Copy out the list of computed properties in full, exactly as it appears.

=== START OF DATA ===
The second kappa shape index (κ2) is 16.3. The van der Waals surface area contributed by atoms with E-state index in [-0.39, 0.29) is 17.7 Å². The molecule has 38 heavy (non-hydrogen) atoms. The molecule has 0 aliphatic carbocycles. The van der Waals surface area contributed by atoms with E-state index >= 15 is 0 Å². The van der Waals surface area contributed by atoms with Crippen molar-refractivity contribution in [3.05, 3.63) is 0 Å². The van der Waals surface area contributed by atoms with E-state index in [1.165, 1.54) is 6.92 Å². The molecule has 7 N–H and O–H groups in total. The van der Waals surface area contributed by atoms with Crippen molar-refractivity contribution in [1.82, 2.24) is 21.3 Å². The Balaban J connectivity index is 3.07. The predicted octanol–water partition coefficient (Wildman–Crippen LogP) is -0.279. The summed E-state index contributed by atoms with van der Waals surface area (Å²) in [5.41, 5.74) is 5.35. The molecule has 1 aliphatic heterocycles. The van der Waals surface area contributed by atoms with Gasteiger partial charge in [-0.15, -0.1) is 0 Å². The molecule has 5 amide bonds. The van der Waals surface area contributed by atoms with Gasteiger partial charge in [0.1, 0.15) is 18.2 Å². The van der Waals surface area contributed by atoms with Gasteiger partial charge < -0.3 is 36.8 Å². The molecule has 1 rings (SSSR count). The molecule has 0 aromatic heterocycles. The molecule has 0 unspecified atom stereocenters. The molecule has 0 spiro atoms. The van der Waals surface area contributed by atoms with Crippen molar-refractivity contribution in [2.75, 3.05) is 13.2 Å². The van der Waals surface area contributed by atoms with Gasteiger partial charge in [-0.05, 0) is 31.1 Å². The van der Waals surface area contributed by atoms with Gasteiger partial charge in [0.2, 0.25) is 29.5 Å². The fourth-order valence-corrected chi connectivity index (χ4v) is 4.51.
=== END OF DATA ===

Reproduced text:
The second kappa shape index (κ2) is 16.3. The van der Waals surface area contributed by atoms with E-state index in [-0.39, 0.29) is 17.7 Å². The molecule has 38 heavy (non-hydrogen) atoms. The molecule has 0 aliphatic carbocycles. The van der Waals surface area contributed by atoms with E-state index >= 15 is 0 Å². The van der Waals surface area contributed by atoms with Crippen molar-refractivity contribution in [3.05, 3.63) is 0 Å². The van der Waals surface area contributed by atoms with E-state index in [1.165, 1.54) is 6.92 Å². The molecule has 7 N–H and O–H groups in total. The van der Waals surface area contributed by atoms with Crippen molar-refractivity contribution in [1.82, 2.24) is 21.3 Å². The Balaban J connectivity index is 3.07. The predicted octanol–water partition coefficient (Wildman–Crippen LogP) is -0.279. The summed E-state index contributed by atoms with van der Waals surface area (Å²) in [5.41, 5.74) is 5.35. The molecule has 1 aliphatic heterocycles. The van der Waals surface area contributed by atoms with Gasteiger partial charge in [-0.15, -0.1) is 0 Å². The molecule has 5 amide bonds. The van der Waals surface area contributed by atoms with Gasteiger partial charge in [0.1, 0.15) is 18.2 Å². The van der Waals surface area contributed by atoms with Gasteiger partial charge < -0.3 is 36.8 Å². The molecule has 1 rings (SSSR count). The molecule has 0 aromatic heterocycles. The molecule has 0 unspecified atom stereocenters. The molecule has 0 spiro atoms. The van der Waals surface area contributed by atoms with Crippen molar-refractivity contribution in [2.75, 3.05) is 13.2 Å². The van der Waals surface area contributed by atoms with Gasteiger partial charge in [-0.05, 0) is 31.1 Å². The van der Waals surface area contributed by atoms with Gasteiger partial charge in [0.2, 0.25) is 29.5 Å². The fourth-order valence-corrected chi connectivity index (χ4v) is 4.51.